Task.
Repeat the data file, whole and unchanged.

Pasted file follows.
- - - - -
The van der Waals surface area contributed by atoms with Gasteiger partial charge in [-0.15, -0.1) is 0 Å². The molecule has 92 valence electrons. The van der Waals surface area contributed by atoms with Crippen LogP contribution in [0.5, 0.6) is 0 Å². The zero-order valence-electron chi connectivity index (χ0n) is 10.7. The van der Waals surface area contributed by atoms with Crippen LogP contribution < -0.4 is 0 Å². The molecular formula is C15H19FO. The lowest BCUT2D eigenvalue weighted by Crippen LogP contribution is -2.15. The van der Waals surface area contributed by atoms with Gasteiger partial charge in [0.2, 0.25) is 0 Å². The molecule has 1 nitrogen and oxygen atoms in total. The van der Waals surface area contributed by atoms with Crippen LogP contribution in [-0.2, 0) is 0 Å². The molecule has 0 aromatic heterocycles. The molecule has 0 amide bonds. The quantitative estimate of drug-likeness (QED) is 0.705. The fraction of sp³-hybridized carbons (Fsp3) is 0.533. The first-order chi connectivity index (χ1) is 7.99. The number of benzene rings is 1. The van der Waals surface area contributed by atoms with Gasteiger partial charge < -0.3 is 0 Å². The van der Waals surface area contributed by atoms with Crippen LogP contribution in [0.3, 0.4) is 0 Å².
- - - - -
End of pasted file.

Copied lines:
The van der Waals surface area contributed by atoms with Gasteiger partial charge in [-0.15, -0.1) is 0 Å². The molecule has 92 valence electrons. The van der Waals surface area contributed by atoms with Crippen LogP contribution in [0.5, 0.6) is 0 Å². The zero-order valence-electron chi connectivity index (χ0n) is 10.7. The van der Waals surface area contributed by atoms with Crippen LogP contribution < -0.4 is 0 Å². The molecular formula is C15H19FO. The lowest BCUT2D eigenvalue weighted by Crippen LogP contribution is -2.15. The van der Waals surface area contributed by atoms with Gasteiger partial charge in [0.2, 0.25) is 0 Å². The molecule has 1 nitrogen and oxygen atoms in total. The van der Waals surface area contributed by atoms with Crippen LogP contribution in [-0.2, 0) is 0 Å². The molecule has 0 aromatic heterocycles. The molecule has 0 amide bonds. The quantitative estimate of drug-likeness (QED) is 0.705. The fraction of sp³-hybridized carbons (Fsp3) is 0.533. The first-order chi connectivity index (χ1) is 7.99. The number of benzene rings is 1. The van der Waals surface area contributed by atoms with Gasteiger partial charge < -0.3 is 0 Å². The van der Waals surface area contributed by atoms with Crippen LogP contribution in [0.3, 0.4) is 0 Å².